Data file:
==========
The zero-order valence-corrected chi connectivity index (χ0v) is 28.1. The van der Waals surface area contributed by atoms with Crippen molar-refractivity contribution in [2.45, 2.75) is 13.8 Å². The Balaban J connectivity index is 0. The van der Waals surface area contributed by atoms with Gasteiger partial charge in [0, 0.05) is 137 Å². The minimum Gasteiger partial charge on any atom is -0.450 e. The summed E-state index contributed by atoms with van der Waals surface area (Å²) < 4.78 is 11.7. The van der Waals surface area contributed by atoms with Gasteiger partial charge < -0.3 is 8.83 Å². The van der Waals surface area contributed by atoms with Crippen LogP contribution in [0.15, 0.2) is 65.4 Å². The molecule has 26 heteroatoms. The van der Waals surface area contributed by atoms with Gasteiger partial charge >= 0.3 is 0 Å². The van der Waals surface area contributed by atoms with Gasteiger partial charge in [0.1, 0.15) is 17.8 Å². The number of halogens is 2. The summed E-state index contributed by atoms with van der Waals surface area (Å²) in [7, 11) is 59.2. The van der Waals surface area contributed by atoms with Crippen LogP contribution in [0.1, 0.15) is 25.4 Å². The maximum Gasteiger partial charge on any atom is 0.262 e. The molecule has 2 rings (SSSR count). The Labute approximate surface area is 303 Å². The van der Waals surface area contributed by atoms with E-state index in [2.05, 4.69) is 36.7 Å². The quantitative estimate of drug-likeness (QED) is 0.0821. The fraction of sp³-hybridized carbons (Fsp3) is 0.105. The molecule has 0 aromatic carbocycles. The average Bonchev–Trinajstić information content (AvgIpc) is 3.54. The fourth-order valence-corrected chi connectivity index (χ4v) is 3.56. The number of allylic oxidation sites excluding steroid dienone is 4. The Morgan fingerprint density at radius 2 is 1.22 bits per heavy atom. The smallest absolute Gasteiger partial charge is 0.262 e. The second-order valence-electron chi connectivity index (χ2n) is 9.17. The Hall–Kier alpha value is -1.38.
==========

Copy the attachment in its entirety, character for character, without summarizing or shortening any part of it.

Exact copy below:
The zero-order valence-corrected chi connectivity index (χ0v) is 28.1. The van der Waals surface area contributed by atoms with Crippen molar-refractivity contribution in [2.45, 2.75) is 13.8 Å². The Balaban J connectivity index is 0. The van der Waals surface area contributed by atoms with Gasteiger partial charge in [0, 0.05) is 137 Å². The minimum Gasteiger partial charge on any atom is -0.450 e. The summed E-state index contributed by atoms with van der Waals surface area (Å²) < 4.78 is 11.7. The van der Waals surface area contributed by atoms with Gasteiger partial charge < -0.3 is 8.83 Å². The van der Waals surface area contributed by atoms with Crippen LogP contribution in [0.15, 0.2) is 65.4 Å². The molecule has 26 heteroatoms. The van der Waals surface area contributed by atoms with Gasteiger partial charge >= 0.3 is 0 Å². The van der Waals surface area contributed by atoms with Gasteiger partial charge in [0.1, 0.15) is 17.8 Å². The number of halogens is 2. The summed E-state index contributed by atoms with van der Waals surface area (Å²) in [7, 11) is 59.2. The van der Waals surface area contributed by atoms with Crippen LogP contribution in [0.1, 0.15) is 25.4 Å². The maximum Gasteiger partial charge on any atom is 0.262 e. The molecule has 2 rings (SSSR count). The Labute approximate surface area is 303 Å². The van der Waals surface area contributed by atoms with E-state index in [2.05, 4.69) is 36.7 Å². The quantitative estimate of drug-likeness (QED) is 0.0821. The fraction of sp³-hybridized carbons (Fsp3) is 0.105. The molecule has 0 aromatic carbocycles. The average Bonchev–Trinajstić information content (AvgIpc) is 3.54. The fourth-order valence-corrected chi connectivity index (χ4v) is 3.56. The number of allylic oxidation sites excluding steroid dienone is 4. The Morgan fingerprint density at radius 2 is 1.22 bits per heavy atom. The smallest absolute Gasteiger partial charge is 0.262 e. The second-order valence-electron chi connectivity index (χ2n) is 9.17. The Hall–Kier alpha value is -1.38.